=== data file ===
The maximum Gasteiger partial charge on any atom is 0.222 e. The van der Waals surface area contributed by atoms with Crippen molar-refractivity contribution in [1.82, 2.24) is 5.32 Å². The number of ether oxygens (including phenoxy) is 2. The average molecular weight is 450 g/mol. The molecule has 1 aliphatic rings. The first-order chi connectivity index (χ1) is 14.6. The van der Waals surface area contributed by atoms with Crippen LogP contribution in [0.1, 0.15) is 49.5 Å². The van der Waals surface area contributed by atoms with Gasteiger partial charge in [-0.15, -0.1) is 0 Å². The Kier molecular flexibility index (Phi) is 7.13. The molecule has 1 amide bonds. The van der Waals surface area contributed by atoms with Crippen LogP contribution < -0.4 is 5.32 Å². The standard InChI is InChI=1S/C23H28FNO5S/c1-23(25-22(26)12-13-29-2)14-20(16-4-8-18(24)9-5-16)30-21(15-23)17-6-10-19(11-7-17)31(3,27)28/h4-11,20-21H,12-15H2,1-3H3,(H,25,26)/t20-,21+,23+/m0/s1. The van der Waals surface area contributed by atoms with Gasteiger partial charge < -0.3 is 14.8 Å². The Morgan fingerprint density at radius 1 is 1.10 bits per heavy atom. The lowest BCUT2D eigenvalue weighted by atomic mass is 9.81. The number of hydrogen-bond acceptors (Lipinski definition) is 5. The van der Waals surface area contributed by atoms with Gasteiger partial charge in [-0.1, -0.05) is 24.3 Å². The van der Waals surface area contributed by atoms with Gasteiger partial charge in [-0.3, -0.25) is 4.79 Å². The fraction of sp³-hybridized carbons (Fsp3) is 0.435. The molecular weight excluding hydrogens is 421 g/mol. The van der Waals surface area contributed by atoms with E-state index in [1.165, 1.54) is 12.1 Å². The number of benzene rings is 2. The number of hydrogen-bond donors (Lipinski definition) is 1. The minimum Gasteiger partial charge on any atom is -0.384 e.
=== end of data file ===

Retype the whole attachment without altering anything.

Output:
The maximum Gasteiger partial charge on any atom is 0.222 e. The van der Waals surface area contributed by atoms with Crippen molar-refractivity contribution in [1.82, 2.24) is 5.32 Å². The number of ether oxygens (including phenoxy) is 2. The average molecular weight is 450 g/mol. The molecule has 1 aliphatic rings. The first-order chi connectivity index (χ1) is 14.6. The van der Waals surface area contributed by atoms with Crippen LogP contribution in [0.1, 0.15) is 49.5 Å². The van der Waals surface area contributed by atoms with Gasteiger partial charge in [-0.15, -0.1) is 0 Å². The Kier molecular flexibility index (Phi) is 7.13. The molecule has 1 amide bonds. The van der Waals surface area contributed by atoms with Crippen LogP contribution < -0.4 is 5.32 Å². The standard InChI is InChI=1S/C23H28FNO5S/c1-23(25-22(26)12-13-29-2)14-20(16-4-8-18(24)9-5-16)30-21(15-23)17-6-10-19(11-7-17)31(3,27)28/h4-11,20-21H,12-15H2,1-3H3,(H,25,26)/t20-,21+,23+/m0/s1. The van der Waals surface area contributed by atoms with Gasteiger partial charge < -0.3 is 14.8 Å². The Morgan fingerprint density at radius 1 is 1.10 bits per heavy atom. The lowest BCUT2D eigenvalue weighted by atomic mass is 9.81. The number of hydrogen-bond acceptors (Lipinski definition) is 5. The van der Waals surface area contributed by atoms with Gasteiger partial charge in [-0.1, -0.05) is 24.3 Å². The van der Waals surface area contributed by atoms with Gasteiger partial charge in [-0.3, -0.25) is 4.79 Å². The fraction of sp³-hybridized carbons (Fsp3) is 0.435. The molecular weight excluding hydrogens is 421 g/mol. The van der Waals surface area contributed by atoms with E-state index in [1.165, 1.54) is 12.1 Å². The number of benzene rings is 2. The number of hydrogen-bond donors (Lipinski definition) is 1. The minimum Gasteiger partial charge on any atom is -0.384 e.